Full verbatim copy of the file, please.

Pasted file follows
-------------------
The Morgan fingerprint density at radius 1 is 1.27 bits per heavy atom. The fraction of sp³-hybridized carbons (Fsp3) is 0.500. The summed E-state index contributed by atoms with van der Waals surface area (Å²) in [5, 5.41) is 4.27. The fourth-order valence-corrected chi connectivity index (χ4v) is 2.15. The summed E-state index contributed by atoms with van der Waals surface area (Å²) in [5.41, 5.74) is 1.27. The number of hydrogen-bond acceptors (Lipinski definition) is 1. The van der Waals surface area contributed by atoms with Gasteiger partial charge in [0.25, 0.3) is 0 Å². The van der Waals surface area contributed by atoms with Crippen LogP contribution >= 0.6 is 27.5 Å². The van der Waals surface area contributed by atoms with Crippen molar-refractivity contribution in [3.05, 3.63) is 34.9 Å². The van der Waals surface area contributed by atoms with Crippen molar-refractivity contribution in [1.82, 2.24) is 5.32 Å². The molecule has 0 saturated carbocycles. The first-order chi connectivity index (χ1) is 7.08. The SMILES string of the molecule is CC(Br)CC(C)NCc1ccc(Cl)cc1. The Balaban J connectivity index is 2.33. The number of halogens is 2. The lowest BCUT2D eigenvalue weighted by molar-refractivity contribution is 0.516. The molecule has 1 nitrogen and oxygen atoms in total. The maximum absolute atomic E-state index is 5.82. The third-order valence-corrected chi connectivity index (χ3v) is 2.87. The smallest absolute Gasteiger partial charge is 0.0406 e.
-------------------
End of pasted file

The Morgan fingerprint density at radius 1 is 1.27 bits per heavy atom. The fraction of sp³-hybridized carbons (Fsp3) is 0.500. The summed E-state index contributed by atoms with van der Waals surface area (Å²) in [5, 5.41) is 4.27. The fourth-order valence-corrected chi connectivity index (χ4v) is 2.15. The summed E-state index contributed by atoms with van der Waals surface area (Å²) in [5.41, 5.74) is 1.27. The number of hydrogen-bond acceptors (Lipinski definition) is 1. The van der Waals surface area contributed by atoms with Gasteiger partial charge in [0.25, 0.3) is 0 Å². The van der Waals surface area contributed by atoms with Crippen LogP contribution >= 0.6 is 27.5 Å². The van der Waals surface area contributed by atoms with Crippen molar-refractivity contribution in [3.05, 3.63) is 34.9 Å². The van der Waals surface area contributed by atoms with Crippen molar-refractivity contribution in [1.82, 2.24) is 5.32 Å². The molecule has 0 saturated carbocycles. The first-order chi connectivity index (χ1) is 7.08. The SMILES string of the molecule is CC(Br)CC(C)NCc1ccc(Cl)cc1. The Balaban J connectivity index is 2.33. The number of halogens is 2. The lowest BCUT2D eigenvalue weighted by molar-refractivity contribution is 0.516. The molecule has 1 nitrogen and oxygen atoms in total. The maximum absolute atomic E-state index is 5.82. The third-order valence-corrected chi connectivity index (χ3v) is 2.87. The smallest absolute Gasteiger partial charge is 0.0406 e.